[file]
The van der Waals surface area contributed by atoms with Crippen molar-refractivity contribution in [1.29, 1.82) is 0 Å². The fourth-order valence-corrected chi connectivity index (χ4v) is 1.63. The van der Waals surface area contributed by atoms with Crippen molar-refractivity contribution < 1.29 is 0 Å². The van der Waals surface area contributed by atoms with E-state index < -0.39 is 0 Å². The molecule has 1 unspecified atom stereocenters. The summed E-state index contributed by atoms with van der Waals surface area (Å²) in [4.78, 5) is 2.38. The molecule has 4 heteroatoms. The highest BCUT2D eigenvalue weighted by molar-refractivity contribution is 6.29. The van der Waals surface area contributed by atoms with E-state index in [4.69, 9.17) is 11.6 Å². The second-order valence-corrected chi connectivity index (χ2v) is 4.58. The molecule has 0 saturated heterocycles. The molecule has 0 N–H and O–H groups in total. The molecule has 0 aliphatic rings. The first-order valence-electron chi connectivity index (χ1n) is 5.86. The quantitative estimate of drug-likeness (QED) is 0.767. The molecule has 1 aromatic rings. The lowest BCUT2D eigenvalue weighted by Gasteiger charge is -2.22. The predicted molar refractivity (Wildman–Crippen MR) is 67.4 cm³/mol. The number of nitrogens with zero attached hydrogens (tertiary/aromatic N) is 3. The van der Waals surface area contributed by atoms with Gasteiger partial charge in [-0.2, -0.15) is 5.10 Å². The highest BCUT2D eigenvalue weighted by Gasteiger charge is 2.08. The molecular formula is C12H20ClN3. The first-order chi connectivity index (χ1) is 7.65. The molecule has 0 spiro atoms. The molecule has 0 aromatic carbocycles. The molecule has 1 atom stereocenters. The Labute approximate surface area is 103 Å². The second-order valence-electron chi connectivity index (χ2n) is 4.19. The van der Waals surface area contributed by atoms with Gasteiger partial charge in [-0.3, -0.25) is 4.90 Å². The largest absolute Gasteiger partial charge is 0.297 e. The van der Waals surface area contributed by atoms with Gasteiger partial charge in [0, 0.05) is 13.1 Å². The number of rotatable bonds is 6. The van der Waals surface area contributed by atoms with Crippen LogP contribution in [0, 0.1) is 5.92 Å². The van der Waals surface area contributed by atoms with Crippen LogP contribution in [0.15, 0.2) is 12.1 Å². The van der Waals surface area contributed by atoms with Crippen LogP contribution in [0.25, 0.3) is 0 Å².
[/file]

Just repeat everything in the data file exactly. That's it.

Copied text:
The van der Waals surface area contributed by atoms with Crippen molar-refractivity contribution in [1.29, 1.82) is 0 Å². The fourth-order valence-corrected chi connectivity index (χ4v) is 1.63. The van der Waals surface area contributed by atoms with Crippen molar-refractivity contribution < 1.29 is 0 Å². The van der Waals surface area contributed by atoms with E-state index < -0.39 is 0 Å². The molecule has 1 unspecified atom stereocenters. The summed E-state index contributed by atoms with van der Waals surface area (Å²) in [4.78, 5) is 2.38. The molecule has 4 heteroatoms. The highest BCUT2D eigenvalue weighted by molar-refractivity contribution is 6.29. The van der Waals surface area contributed by atoms with E-state index in [4.69, 9.17) is 11.6 Å². The second-order valence-corrected chi connectivity index (χ2v) is 4.58. The molecule has 0 saturated heterocycles. The molecule has 0 N–H and O–H groups in total. The molecule has 0 aliphatic rings. The first-order valence-electron chi connectivity index (χ1n) is 5.86. The quantitative estimate of drug-likeness (QED) is 0.767. The molecule has 1 aromatic rings. The lowest BCUT2D eigenvalue weighted by Gasteiger charge is -2.22. The predicted molar refractivity (Wildman–Crippen MR) is 67.4 cm³/mol. The number of nitrogens with zero attached hydrogens (tertiary/aromatic N) is 3. The van der Waals surface area contributed by atoms with Gasteiger partial charge in [-0.2, -0.15) is 5.10 Å². The highest BCUT2D eigenvalue weighted by Gasteiger charge is 2.08. The molecular formula is C12H20ClN3. The first-order chi connectivity index (χ1) is 7.65. The molecule has 0 spiro atoms. The molecule has 0 aromatic carbocycles. The molecule has 1 atom stereocenters. The Labute approximate surface area is 103 Å². The second-order valence-electron chi connectivity index (χ2n) is 4.19. The van der Waals surface area contributed by atoms with Gasteiger partial charge in [-0.3, -0.25) is 4.90 Å². The largest absolute Gasteiger partial charge is 0.297 e. The van der Waals surface area contributed by atoms with Gasteiger partial charge in [0, 0.05) is 13.1 Å². The number of rotatable bonds is 6. The van der Waals surface area contributed by atoms with Crippen LogP contribution in [0, 0.1) is 5.92 Å². The van der Waals surface area contributed by atoms with Crippen LogP contribution in [0.15, 0.2) is 12.1 Å². The van der Waals surface area contributed by atoms with Crippen LogP contribution in [0.25, 0.3) is 0 Å².